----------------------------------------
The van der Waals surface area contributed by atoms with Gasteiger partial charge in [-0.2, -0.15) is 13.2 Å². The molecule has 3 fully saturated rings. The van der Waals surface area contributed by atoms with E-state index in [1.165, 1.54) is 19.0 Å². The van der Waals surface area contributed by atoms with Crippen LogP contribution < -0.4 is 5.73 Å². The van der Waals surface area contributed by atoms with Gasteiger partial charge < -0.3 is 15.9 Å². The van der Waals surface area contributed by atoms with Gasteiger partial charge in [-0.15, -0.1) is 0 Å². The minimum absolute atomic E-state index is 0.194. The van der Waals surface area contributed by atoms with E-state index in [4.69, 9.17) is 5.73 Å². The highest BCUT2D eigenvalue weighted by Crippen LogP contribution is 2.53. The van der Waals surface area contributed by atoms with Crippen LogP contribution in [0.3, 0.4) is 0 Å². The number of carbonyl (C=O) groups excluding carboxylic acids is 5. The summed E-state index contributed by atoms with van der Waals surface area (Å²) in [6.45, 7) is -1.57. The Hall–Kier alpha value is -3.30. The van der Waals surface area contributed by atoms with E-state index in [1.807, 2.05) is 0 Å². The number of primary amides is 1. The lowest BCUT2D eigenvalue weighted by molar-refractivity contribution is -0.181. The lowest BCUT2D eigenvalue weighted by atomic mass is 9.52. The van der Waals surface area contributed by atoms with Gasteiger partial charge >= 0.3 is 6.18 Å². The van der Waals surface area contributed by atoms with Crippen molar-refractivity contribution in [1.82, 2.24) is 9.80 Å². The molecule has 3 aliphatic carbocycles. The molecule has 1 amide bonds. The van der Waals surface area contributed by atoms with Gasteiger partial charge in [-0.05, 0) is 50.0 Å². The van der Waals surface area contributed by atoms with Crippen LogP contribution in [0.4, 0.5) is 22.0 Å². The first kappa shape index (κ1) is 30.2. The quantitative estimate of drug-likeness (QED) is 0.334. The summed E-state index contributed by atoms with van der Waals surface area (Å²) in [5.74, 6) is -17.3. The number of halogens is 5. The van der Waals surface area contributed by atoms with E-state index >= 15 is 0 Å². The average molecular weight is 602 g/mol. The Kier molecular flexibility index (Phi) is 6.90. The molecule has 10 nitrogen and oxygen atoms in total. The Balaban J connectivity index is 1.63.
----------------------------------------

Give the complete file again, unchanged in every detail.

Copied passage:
The van der Waals surface area contributed by atoms with Gasteiger partial charge in [-0.2, -0.15) is 13.2 Å². The molecule has 3 fully saturated rings. The van der Waals surface area contributed by atoms with E-state index in [1.165, 1.54) is 19.0 Å². The van der Waals surface area contributed by atoms with Crippen LogP contribution < -0.4 is 5.73 Å². The van der Waals surface area contributed by atoms with Gasteiger partial charge < -0.3 is 15.9 Å². The van der Waals surface area contributed by atoms with Gasteiger partial charge in [-0.15, -0.1) is 0 Å². The minimum absolute atomic E-state index is 0.194. The van der Waals surface area contributed by atoms with E-state index in [4.69, 9.17) is 5.73 Å². The highest BCUT2D eigenvalue weighted by Crippen LogP contribution is 2.53. The van der Waals surface area contributed by atoms with Crippen LogP contribution in [0.3, 0.4) is 0 Å². The number of carbonyl (C=O) groups excluding carboxylic acids is 5. The summed E-state index contributed by atoms with van der Waals surface area (Å²) in [6.45, 7) is -1.57. The Hall–Kier alpha value is -3.30. The van der Waals surface area contributed by atoms with E-state index in [1.807, 2.05) is 0 Å². The number of primary amides is 1. The lowest BCUT2D eigenvalue weighted by molar-refractivity contribution is -0.181. The lowest BCUT2D eigenvalue weighted by atomic mass is 9.52. The van der Waals surface area contributed by atoms with Gasteiger partial charge >= 0.3 is 6.18 Å². The van der Waals surface area contributed by atoms with Crippen molar-refractivity contribution in [1.82, 2.24) is 9.80 Å². The molecule has 3 aliphatic carbocycles. The molecule has 1 amide bonds. The van der Waals surface area contributed by atoms with Gasteiger partial charge in [-0.05, 0) is 50.0 Å². The van der Waals surface area contributed by atoms with Crippen LogP contribution in [0.4, 0.5) is 22.0 Å². The first kappa shape index (κ1) is 30.2. The quantitative estimate of drug-likeness (QED) is 0.334. The summed E-state index contributed by atoms with van der Waals surface area (Å²) in [5.74, 6) is -17.3. The number of halogens is 5. The van der Waals surface area contributed by atoms with E-state index >= 15 is 0 Å². The average molecular weight is 602 g/mol. The Kier molecular flexibility index (Phi) is 6.90. The molecule has 10 nitrogen and oxygen atoms in total. The Balaban J connectivity index is 1.63.